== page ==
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Interview With California Congressman Kevin McCarthy; Republicans Delay Health Care Vote; GOP Source: No Vote Tonight on Health Care Bill; Interview with Congressman Dan Donovan of New York. Aired 4-4:30p ET

Aired March 23, 2017 - 16:00   ET



REP. MARK MEADOWS (R), NORTH CAROLINA: I think it's important for me to understand where they're coming from.

I would love to see 237 votes on the House side, and certainly would welcome any Democrats that would come across as well. But, in this, we are not there at this particular point.

QUESTION: Is the speaker being unhelpful? It sounds like...


MEADOWS: No, no. No, I'm not -- no, I talked to the speaker this morning.

And so I think the speaker has a very difficult task of trying to assemble 215 or 16 votes. And when you look at that, they are working very hard to try to get this done.

And, so, that being said, there are a number of negotiations that are going on not only at 1600 Pennsylvania Avenue, but on Capitol Hill as we speak. And, so, hopefully we will be able to find some consensus.

QUESTION: I know you're a modest man, but you basically have veto power over this, don't you?

MEADOWS: No, I don't have any veto power. I have one vote. My voting card has a picture on it. But it doesn't belong to me. It belongs to the people of Western North Carolina.

And so, truly, that is what motivates me.


MEADOWS: Again, I'm one vote. I can tell you at this point, we are trying to get another 30 to 40 votes that are currently in the no category to yes. Once we do that, I think we can move forward with passing it on the House floor.

QUESTION: Congressman, do you agree with some of your conservative colleagues that voting for the bill in its current form would be worse than doing nothing about Obamacare? MEADOWS: I think, at this point, some of the provisions in here do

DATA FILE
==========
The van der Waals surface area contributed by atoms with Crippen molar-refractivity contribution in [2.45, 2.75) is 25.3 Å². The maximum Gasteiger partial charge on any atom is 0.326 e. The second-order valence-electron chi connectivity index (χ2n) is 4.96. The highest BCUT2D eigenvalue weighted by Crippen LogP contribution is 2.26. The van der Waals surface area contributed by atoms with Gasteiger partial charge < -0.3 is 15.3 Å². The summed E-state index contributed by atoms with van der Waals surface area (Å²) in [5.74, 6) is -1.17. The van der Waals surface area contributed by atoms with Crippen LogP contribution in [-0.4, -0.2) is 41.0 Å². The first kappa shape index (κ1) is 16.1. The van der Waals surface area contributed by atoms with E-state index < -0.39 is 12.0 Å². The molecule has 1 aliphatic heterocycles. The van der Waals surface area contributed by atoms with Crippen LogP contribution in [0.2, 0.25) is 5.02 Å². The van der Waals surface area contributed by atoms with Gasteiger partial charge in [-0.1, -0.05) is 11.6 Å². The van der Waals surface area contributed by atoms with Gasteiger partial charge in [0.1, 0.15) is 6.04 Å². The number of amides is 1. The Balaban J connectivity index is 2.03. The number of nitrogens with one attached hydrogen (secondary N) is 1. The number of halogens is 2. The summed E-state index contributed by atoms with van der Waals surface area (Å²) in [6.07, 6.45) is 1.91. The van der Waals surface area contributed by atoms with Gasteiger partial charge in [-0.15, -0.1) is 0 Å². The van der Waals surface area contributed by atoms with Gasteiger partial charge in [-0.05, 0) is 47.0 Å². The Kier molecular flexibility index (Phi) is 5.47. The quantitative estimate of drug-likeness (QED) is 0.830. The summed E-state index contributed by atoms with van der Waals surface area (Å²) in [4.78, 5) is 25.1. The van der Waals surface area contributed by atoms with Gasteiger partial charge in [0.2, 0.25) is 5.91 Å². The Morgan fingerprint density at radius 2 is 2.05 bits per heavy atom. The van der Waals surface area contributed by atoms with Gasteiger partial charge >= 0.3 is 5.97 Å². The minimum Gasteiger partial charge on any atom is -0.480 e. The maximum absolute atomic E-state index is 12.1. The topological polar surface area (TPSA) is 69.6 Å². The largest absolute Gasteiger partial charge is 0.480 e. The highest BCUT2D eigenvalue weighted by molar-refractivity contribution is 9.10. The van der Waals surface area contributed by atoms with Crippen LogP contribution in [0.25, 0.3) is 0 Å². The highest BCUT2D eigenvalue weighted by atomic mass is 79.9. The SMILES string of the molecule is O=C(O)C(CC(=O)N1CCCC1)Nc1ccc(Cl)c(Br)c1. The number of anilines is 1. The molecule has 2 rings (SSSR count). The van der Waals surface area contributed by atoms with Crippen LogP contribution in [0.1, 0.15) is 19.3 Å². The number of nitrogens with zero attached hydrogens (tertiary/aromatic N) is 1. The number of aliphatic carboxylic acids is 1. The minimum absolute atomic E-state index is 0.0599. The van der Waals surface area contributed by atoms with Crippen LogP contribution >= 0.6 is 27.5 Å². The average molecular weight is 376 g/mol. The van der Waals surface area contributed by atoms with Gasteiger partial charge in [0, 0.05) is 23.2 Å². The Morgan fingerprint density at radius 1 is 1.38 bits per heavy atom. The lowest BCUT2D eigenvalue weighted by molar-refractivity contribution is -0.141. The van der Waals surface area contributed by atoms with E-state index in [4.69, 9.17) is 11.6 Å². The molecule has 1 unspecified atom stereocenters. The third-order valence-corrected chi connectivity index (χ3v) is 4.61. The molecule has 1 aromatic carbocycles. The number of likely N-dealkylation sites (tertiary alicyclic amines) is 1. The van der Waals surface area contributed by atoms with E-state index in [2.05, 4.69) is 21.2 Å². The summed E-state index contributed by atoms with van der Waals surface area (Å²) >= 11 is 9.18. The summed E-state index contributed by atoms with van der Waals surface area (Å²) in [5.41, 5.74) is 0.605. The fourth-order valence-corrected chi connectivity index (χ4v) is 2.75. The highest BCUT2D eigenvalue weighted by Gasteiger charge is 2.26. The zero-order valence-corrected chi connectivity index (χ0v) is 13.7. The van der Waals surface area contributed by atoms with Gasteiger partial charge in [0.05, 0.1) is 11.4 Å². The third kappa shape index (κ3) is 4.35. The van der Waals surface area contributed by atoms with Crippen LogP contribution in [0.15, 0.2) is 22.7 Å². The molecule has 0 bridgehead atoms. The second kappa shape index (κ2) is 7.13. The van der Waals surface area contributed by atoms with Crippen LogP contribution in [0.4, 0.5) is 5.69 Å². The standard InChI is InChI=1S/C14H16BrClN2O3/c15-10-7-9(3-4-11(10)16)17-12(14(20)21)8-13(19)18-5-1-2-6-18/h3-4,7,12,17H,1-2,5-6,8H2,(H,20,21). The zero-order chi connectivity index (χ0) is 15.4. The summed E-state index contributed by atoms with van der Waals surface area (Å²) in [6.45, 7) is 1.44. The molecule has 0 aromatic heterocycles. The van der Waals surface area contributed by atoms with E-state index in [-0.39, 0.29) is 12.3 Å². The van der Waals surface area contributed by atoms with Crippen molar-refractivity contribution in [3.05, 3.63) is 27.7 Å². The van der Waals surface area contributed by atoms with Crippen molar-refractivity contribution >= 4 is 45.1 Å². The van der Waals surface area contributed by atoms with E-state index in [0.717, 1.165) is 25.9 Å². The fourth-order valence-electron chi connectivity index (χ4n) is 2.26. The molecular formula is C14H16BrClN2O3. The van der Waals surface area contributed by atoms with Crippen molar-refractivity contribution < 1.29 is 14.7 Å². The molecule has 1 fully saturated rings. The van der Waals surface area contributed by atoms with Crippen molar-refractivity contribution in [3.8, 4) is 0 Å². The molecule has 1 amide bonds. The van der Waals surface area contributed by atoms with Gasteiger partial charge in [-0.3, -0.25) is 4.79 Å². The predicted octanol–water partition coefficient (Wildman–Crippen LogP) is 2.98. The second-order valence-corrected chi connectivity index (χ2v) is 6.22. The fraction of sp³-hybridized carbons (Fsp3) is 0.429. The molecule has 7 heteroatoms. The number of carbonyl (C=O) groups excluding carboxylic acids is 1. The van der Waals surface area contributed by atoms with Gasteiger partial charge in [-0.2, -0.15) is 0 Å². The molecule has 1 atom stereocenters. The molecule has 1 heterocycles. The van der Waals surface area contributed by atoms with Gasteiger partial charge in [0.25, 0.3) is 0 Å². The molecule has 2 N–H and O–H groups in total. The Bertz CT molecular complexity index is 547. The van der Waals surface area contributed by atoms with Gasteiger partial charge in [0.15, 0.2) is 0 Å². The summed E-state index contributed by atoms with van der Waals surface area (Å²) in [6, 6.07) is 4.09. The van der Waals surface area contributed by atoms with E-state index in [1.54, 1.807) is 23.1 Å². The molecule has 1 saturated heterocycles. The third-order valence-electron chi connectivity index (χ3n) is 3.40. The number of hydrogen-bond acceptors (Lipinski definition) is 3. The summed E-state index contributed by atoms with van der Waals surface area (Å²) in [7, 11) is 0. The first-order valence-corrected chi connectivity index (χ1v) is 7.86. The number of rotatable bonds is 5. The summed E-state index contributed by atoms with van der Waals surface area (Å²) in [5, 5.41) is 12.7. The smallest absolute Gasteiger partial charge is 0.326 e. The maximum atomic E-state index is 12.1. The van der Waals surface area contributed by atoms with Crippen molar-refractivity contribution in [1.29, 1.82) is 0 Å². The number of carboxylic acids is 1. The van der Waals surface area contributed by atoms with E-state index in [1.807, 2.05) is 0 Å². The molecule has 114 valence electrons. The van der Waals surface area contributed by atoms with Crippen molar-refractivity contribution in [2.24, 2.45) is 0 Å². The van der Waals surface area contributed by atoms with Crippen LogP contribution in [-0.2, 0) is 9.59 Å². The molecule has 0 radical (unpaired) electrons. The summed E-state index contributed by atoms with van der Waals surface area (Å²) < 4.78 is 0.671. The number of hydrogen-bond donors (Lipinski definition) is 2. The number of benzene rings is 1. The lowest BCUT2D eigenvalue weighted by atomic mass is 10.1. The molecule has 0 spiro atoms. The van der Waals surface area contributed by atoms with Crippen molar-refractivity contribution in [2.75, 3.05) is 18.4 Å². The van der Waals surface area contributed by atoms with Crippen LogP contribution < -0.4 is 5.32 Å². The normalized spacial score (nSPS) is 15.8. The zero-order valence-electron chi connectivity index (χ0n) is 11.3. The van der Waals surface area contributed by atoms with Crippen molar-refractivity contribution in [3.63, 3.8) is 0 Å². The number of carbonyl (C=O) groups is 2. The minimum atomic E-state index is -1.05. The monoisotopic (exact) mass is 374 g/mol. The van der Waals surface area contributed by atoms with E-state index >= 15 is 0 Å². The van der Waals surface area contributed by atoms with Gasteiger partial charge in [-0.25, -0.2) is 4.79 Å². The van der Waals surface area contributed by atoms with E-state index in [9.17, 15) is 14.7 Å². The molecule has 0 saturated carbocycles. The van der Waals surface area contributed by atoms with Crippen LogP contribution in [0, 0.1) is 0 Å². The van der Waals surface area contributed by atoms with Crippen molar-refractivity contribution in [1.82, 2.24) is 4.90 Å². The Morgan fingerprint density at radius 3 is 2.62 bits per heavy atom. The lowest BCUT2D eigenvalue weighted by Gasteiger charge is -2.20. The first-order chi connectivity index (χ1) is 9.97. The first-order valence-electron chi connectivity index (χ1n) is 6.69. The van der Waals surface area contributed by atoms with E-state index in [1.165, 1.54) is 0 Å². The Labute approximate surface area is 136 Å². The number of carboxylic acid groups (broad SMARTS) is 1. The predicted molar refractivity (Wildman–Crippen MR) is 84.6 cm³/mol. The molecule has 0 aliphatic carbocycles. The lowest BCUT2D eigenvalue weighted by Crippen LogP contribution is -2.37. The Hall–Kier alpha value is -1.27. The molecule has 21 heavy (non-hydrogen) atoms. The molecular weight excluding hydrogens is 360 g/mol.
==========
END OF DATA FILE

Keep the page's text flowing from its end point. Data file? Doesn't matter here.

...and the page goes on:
not lower health care costs enough, certainly for my constituents.

And so, as we look at that, I think we have got to make sure that it lowers health care costs. And even with...

QUESTION: Would it be worse than doing nothing?

MEADOWS: Well, even with the CBO -- here's the problem with doing nothing. I don't believe that's an option, because I also have talked to people, businesspeople, that have had the tough opportunity of seeing their health care premiums go up 30, 35 percent, another 30 percent in North Carolina this year.

And when you look at that, Obamacare is not sustainable. And, so, to suggest that it can be around, I don't see that happening.

QUESTION: (OFF-MIKE) speaking in there yesterday (OFF-MIKE) agreed that it would be worse than doing nothing.

MEADOWS: Well, Mike Cannon is certainly a very learned individual when it comes to health care.

QUESTION: Congressman, are you still a no?

MEADOWS: I am still a no at this time. I am desperately trying to get to yes. And I think the president knows that.

I told him that personally. And I can say with all the Freedom Caucus, they are really trying to get to yes. That's why we met for such a long time. It was at times a -- not contentious, but I would say very rigorous debate.

QUESTION: What changed between last night and right now in terms of your support and the Freedom Caucus?

MEADOWS: I think what changed between last night and today was the fact that the president has made some very good-faith and goodwill gestures to try to move the ball along. And it's certainly having an impact. I have got to run.

JAKE TAPPER, CNN ANCHOR: Welcome to the lead. I'm Jake Tapper.

We begin today with some breaking news.

It turns out it's a lot easier for Republican leaders to say repeal and replace than to do it. Seven years ago today, the Affordable Care Act, or Obamacare, was signed into law by President Obama. And since that time, Republicans have been planning, hoping, dreaming for this day, the moment where they could finally repeal Obamacare and replace it with their solution to the nation's health care mess.

They have had seven years to prepare for this day. And now weeks of optimistic talk from House leaders, declaration just a few hours ago from White House Secretary Sean Spicer that the bill will pass the House tonight and there is no plan B, well, the bill was in such peril, Republican leaders pulled it and postponed the vote, in what critics are calling an embarrassing and ignominious move, so humiliating, it signifies that the only thing worse would have been to actually bring it to a vote, where Republican leaders were apparently confident it would die.